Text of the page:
Everything You Need To Know To Ace Your Performance Review—And Get A Raise!
By: Brittney Oliver
One of the hardest and most challenging things that you’ll have to do in your career is to negotiate your salary, and for women, it can be a daunting task.
According to the Atlantic, “men overestimate their abilities and performance, and women underestimate both, even though there’s no difference in the quality of their performance.” No doubt it’s uncomfortable to talk about money, but it’s a vital conversation to have in order to make your money match your value. No one wants to take an offer then later realize they’re making significantly lower than average. Stop leaving money on the table and use your mid-year review as an opportunity to negotiate the salary you deserve. Here are some tips to walk away from your mid-year review successfully.
Write Down Your Achievements
Take some time to evaluate how you’ve contributed to the company. Did you make a process more efficient? Did you add to your employer’s profit? Did you bring in new business? Document all of your career wins for your current employer. Break down your impact and quantify it to showcase how you measure up in numbers. Also, if you have your last review notes available, make sure to bring them and evaluate your growth based on the previous evaluation.
Do Your Research
Check to see how you measure up in the industry and what your counterparts are making across the U.S. Websites like Glassdoor, Salary.com and PayScale are great tools to use for researching what your raise should look like. Review other career sites to get a variety of tips on what language or vocabulary to use during your meeting to help you sell yourself and feel confident while doing so. You can even rehearse a script for negotiating during your review with tips from The Muse.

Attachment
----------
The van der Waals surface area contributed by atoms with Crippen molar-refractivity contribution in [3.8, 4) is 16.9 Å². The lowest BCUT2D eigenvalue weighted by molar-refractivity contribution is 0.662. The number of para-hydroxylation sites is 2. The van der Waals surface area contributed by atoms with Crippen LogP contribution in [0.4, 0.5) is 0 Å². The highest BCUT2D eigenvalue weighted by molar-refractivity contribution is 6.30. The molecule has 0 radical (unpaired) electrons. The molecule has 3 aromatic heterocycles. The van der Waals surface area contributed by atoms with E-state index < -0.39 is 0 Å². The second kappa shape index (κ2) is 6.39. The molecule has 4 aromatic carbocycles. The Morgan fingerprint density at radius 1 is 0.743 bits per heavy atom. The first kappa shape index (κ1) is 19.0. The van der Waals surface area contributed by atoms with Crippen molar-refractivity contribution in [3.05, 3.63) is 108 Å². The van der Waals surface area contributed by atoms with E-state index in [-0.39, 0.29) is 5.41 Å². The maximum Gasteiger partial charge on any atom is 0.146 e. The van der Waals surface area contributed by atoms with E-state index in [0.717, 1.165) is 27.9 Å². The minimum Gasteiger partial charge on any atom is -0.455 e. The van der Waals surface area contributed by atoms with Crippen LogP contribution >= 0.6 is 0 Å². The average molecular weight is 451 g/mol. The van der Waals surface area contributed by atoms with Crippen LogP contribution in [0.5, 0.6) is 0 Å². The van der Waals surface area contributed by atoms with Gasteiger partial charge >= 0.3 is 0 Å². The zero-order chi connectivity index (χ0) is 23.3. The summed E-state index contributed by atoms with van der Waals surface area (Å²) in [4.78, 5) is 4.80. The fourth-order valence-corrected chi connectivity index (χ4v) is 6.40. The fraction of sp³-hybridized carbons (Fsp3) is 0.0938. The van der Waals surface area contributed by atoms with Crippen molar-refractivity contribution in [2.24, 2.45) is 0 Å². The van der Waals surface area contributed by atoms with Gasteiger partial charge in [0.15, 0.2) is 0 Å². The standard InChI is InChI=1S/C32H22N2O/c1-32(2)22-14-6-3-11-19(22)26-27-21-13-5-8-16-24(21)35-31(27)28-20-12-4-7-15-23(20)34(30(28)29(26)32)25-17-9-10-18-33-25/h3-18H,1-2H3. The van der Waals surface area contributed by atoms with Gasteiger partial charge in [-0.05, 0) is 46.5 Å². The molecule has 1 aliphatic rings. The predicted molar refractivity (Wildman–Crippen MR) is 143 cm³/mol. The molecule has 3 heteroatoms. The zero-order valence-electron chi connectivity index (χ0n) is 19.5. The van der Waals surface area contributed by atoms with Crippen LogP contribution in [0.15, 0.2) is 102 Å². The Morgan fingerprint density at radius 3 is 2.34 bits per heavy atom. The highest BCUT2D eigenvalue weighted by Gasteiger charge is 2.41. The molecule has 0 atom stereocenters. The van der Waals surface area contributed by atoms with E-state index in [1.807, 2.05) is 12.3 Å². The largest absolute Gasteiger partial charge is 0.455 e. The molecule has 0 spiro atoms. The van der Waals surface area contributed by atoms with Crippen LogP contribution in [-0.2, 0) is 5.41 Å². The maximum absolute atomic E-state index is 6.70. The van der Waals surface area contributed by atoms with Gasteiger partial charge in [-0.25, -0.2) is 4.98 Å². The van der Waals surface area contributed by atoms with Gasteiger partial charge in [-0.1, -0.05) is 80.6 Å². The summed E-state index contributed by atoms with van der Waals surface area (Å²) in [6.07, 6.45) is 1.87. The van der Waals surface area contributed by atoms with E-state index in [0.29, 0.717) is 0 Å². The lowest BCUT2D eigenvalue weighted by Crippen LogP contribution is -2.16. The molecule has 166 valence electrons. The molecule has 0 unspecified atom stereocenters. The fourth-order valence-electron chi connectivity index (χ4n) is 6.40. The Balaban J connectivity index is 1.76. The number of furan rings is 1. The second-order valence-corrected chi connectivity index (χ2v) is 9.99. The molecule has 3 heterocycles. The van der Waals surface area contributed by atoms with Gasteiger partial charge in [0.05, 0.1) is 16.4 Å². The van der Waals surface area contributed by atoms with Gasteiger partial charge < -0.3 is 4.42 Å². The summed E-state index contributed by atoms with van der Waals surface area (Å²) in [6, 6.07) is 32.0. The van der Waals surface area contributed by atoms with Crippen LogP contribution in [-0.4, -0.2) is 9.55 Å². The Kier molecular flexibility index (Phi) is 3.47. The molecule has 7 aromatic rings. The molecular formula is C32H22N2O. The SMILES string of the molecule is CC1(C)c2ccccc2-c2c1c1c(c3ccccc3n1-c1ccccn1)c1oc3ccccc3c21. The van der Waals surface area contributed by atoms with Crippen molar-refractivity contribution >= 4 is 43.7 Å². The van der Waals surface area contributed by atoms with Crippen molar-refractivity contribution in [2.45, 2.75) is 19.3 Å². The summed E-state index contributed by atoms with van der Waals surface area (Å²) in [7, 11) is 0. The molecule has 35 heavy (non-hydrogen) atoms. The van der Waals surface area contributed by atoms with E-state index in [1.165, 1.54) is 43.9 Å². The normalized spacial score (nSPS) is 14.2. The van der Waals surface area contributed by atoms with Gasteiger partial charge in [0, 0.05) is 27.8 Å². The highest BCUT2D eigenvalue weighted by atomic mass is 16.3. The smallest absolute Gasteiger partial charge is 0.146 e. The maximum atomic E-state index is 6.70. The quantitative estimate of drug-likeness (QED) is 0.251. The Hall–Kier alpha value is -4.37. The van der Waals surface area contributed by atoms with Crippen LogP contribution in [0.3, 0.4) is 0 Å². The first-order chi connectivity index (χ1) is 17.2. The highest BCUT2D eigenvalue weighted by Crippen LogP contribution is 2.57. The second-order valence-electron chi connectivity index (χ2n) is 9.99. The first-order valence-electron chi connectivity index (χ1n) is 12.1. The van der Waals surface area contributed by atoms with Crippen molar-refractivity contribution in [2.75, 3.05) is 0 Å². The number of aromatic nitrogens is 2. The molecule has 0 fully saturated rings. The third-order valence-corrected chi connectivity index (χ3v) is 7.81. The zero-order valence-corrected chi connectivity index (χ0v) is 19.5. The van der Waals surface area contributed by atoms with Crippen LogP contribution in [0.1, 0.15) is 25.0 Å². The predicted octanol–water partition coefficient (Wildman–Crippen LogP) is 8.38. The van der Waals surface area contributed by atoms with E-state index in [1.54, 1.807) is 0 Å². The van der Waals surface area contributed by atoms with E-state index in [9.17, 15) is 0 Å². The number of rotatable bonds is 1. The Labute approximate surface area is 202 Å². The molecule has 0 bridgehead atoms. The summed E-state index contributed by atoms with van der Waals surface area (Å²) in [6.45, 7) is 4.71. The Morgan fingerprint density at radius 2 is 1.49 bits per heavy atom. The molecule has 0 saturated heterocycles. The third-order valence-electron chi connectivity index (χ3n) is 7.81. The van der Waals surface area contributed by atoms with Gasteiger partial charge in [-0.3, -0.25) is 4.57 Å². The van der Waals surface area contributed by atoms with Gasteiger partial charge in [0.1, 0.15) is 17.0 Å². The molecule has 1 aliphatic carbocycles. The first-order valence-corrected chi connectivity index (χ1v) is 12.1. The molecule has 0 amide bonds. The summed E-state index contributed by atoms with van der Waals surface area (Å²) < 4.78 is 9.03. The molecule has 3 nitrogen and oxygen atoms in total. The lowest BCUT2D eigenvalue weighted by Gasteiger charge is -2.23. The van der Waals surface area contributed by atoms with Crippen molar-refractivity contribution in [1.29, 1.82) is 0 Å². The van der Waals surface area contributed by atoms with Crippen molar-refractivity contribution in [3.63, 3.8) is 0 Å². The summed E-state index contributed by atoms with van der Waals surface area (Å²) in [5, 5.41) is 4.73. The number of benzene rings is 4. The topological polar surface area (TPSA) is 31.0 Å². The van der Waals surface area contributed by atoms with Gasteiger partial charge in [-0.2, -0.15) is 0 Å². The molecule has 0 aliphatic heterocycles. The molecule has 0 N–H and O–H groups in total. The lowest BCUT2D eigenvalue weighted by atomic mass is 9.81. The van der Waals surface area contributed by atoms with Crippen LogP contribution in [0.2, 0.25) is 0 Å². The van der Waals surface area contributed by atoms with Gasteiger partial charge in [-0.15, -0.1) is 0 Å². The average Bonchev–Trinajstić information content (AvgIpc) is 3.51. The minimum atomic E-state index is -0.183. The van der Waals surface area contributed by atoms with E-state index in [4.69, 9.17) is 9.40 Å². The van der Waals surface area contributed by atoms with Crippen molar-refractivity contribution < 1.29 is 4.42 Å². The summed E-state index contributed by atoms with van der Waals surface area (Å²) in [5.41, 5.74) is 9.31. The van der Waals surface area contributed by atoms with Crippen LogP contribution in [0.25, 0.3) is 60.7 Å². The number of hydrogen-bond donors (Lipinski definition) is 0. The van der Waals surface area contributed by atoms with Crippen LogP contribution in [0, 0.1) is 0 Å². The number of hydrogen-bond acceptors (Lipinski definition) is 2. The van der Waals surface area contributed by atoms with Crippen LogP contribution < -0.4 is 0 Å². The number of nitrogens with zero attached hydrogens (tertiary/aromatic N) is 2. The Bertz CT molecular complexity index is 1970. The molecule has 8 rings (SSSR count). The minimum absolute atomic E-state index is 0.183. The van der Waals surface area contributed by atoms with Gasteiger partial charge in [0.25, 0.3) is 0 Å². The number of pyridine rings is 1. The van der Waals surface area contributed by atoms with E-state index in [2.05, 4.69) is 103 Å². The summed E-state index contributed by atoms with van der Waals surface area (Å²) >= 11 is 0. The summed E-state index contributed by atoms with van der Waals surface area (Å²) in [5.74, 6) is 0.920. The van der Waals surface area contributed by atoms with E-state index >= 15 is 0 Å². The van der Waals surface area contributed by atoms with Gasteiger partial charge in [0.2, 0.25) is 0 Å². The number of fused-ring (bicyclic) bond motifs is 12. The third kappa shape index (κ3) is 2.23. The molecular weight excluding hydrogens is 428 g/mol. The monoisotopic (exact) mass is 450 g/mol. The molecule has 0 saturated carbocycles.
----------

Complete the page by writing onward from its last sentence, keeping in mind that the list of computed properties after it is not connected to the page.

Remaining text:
Leave Emotions at the Door
Shake your personal feelings off so that you can clearly present your performance stats when asking for a raise. Don’t attack your boss, don’t shade your co-workers and don’t be intimidated. Try not to mention personal reasons for why you need more money, because in truth, we all would like to have some extra change in our pockets. Therefore, you have to present the facts based off of your performance as the reasons why you deserve a higher salary.
Bring Your A-Game to the Table
Now that you have your list of achievements and a set salary that you are asking for, don’t sell yourself short. At the end of your review, see if they offer to raise your salary first before you ask. If there is hesitation, ask to revisit the issue by setting a date for an additional meeting and immediately send out a memo to all parties involved, including your notes on why you should get the raise.
This time around, don’t hurt yourself or your pockets. Go get what you deserve!
Brittney is a freelance writer and marketing communications professional based in New York City. She has written for ESSENCE, Huffington Post, xoNecole, Levo.com and other online publications. This Tennessee native is a proud Howard University alumna. She is using her career journey to inspire and motivate others through her Lemons 2 Lemonade platform. Follow her on Twitter @Britt_S_O and visit www.brittneyoliver.com to see what she's working on!